Verbal working memory, measured by a number repetition task (backward digit span), is another EF domain explored longitudinally in the present study. Our participant groups differed in the shape of their development on verbal working memory measures, indicating that this domain develops atypically in 22q11.2DS compared to controls. However, similar to the verbal fluency results, while the younger children (6–8 years old) were not especially different from the controls, participants with 22q11.2DS tended to reach a developmental plateau much faster than controls. These results contrast with previous findings suggesting that working memory develops typically within the syndrome (i.e., weaker performance but same progression as in the control group) . This difference may be related to two important methodological discrepancies with Shapiro et al.’s study. First, the limited age range in the previous study (7 to 14 years old) may have made it difficult to observe changes occurring later in life. This is in accordance with our result that younger children with 22q11.2DS performed similarly to their typically developing peers on working memory tasks. Without the inclusion of older adolescents and adults in our sample, we would not have observed a developmental plateau in working memory. Second, Shapiro et al. adopted a cross-sectional design, which may have prevented the detection of atypical developmental trajectories in the 22q11.2DS group.
Development of inhibition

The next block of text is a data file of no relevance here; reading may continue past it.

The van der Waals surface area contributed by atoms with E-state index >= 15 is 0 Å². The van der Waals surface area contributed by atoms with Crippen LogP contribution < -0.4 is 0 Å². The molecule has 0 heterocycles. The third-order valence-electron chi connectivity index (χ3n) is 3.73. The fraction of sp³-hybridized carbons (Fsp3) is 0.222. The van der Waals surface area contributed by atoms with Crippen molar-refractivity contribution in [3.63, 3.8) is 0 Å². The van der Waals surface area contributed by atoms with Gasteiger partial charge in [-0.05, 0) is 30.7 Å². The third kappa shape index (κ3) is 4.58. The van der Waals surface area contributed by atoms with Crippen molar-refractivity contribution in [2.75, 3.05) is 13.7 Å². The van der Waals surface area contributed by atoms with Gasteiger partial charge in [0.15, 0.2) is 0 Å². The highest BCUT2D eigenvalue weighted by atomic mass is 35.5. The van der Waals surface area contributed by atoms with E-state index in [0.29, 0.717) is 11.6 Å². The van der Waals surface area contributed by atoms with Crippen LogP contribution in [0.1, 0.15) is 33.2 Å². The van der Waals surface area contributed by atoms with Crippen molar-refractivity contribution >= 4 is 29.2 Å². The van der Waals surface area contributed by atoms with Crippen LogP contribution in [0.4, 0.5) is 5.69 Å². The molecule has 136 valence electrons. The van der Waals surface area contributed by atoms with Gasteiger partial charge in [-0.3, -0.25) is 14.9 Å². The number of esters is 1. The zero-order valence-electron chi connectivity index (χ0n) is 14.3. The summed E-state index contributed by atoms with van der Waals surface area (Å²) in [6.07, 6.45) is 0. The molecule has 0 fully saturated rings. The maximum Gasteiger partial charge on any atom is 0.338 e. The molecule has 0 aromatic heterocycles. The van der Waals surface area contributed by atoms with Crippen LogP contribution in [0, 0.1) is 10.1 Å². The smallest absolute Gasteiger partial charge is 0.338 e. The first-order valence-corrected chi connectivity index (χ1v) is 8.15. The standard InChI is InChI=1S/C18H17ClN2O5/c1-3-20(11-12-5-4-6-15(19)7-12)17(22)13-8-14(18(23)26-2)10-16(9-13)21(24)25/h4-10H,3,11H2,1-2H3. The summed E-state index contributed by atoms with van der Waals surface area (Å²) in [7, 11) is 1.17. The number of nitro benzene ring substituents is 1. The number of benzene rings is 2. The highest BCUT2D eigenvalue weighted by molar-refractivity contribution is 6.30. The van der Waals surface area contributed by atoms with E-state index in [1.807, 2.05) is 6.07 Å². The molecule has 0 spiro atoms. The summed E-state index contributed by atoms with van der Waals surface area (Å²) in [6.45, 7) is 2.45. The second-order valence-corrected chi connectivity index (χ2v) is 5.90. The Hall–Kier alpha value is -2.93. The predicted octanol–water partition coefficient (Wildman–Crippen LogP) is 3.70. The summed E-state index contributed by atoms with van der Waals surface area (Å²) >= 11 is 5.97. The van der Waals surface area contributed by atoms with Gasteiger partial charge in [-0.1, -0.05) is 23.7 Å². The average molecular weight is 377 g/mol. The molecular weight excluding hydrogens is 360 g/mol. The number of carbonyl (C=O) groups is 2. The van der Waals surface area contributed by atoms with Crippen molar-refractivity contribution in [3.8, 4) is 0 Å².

The final EF domain investigated in the present study was inhibition, which was evaluated using measures of the cognitive cost of inhibition (Stroop ratio) and impulse control (CPT commission errors and hit reaction time). The performance of 22q11.2DS participants on the inhibition measures exhibited a shape resembling that of controls, despite the fact that the 22q11.2DS group’s scores were significantly lower than those of the controls (i.e., significant intercept difference). Specifically, the pattern emerging from our analyses depicted an increase in inhibition capacities with age in 22q11.2DS, echoing what is observed in the control group. These results are in contradiction with previous findings reporting atypical developmental of inhibition in 22q11.2DS . However, the methodological differences between the two studies (age range, task differences, longitudinal design) may, once again, account for these discrepancies. The same group of authors published a previous study examining the development of inhibition using a task that differentiated between the processes underlying response inhibition (proactive, reactive) . The authors reported significant differences between these processes suggesting that the mechanisms underlying inhibition might be affected unevenly in the syndrome. In light of these previous findings, it may be that our tasks tap different underlying constructs than the tasks used by Shapiro et al. Future studies examining the different components of inhibition longitudinally would help explain these discrepancies.